Ad 2: Abolition of the fiscal unity regime

The fiscal unity regime would be abolished and no alternative tax group regime would be introduced. A potential result of this may be that taxpayers will have an incentive to change and simplify their group structures. More corporate income tax returns would likely have to be filed, despite the incentive for taxpayers to amend their structures. The abolition would result in a structural increase in tax revenue (which would be reinvested in the Dutch corporate income tax) while the administrative burden will be higher for corporate income taxpayers, as well as for the Dutch tax authorities. Grandfathering rules or transitional law might also lead to a more complex implementation.

The rules would be simpler and would result in a legally sustainable system. The possible effects of the abolition on the Dutch business climate are not yet clear, and would also depend on how the additional budgetary revenue is used.

Ad 3: Implementation of a profit and/or loss carry-over regime

A profit or loss carry-over regime would result in maintaining the key advantage of the current fiscal unity regime; namely the possibility to settle profits and losses within a group. In a profit or loss carry-over regime, each group member should first determine its own profit or loss. Afterwards, the group can determine how to carry over the profits and losses between the different members of the group. Each group member would still file its own tax return. An alternative approach is that after each group member has determined its stand-alone profit or loss, the results of the group members would be pooled, and one group member designated to file a joint corporate income tax return.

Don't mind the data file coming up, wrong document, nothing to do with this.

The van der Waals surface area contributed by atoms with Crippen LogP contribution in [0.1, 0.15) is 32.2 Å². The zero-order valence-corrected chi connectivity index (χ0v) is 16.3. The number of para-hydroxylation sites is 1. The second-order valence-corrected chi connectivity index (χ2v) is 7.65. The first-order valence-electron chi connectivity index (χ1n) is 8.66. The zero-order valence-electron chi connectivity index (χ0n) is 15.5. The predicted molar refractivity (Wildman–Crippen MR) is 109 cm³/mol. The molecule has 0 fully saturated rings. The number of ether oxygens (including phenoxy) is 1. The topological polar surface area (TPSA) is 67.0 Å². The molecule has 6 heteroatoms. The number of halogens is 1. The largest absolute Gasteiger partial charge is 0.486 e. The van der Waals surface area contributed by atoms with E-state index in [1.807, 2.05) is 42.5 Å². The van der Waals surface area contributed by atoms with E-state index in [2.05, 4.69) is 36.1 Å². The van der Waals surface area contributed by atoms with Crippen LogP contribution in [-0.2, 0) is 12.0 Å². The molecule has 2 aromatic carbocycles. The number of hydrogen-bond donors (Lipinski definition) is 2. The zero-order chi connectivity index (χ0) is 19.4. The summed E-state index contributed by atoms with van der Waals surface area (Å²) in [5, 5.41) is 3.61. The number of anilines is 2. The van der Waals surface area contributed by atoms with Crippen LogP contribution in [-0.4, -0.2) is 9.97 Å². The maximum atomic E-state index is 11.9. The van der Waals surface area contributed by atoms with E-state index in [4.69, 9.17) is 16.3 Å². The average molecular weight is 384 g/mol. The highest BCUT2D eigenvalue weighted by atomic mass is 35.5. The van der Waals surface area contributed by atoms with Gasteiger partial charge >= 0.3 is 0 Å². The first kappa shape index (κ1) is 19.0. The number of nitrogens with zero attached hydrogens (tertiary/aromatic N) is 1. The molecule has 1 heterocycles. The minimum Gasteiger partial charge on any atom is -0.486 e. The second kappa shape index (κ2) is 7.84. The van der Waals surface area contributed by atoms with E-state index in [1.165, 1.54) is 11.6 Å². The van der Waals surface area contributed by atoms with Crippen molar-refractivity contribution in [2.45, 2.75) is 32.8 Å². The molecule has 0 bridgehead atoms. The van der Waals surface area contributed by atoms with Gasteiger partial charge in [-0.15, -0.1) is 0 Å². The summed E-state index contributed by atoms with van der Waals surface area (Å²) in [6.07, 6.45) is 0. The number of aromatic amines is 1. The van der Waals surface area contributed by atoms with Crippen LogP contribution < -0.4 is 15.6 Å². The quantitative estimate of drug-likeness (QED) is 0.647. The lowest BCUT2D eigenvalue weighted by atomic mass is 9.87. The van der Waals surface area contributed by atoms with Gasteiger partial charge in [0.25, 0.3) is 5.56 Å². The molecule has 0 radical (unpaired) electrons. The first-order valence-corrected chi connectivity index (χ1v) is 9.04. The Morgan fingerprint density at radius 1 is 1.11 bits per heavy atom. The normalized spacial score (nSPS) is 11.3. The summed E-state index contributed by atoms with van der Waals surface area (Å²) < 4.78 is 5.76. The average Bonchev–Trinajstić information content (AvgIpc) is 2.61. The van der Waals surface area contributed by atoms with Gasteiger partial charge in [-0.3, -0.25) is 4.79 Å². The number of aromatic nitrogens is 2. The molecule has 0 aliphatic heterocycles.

Nevertheless, the initial administrative burden for taxpayers would be higher. Reorganisations, for example, would be more difficult. The Consultation Document asks responders whether an additional alternative internal reorganisation facility is required to minimise this obstacle.

The profit and/or loss carry-over regime could be vulnerable to abuse, and therefore more anti-abuse measures should be implemented. The implementation process of a profit and/or loss carry-over will take the Dutch tax authorities at least three years, according to the Consultation Document.

Ad 4: Cross-border tax group regime with an object exemption for foreign income

In this approach, the fiscal unity regime would also include foreign group companies (i.e. not based in the Netherlands) and the regime would, in principle, not be in breach of the principle of freedom of establishment. This would also mean that measures included in the Urgent Legislative Proposal could be abolished.

In this scenario, the Netherlands would be the only member state allowing cross-border group consolidation in the EU. Aside from the budgetary and administrative implications, this may also result in new proceedings at the ECJ. The State Secretary of Finance expects that it would be easier to erode the Dutch tax base and create new fiscal mismatches, and may result in double taxation.

Going forward

Based on the feedback to the Consultation Document, it is envisaged that a letter including an outline of the future tax group regime will be sent to the Dutch parliament in the autumn of 2019. During the course of 2020, there is expected to be a legislative proposal available for another internet consultation.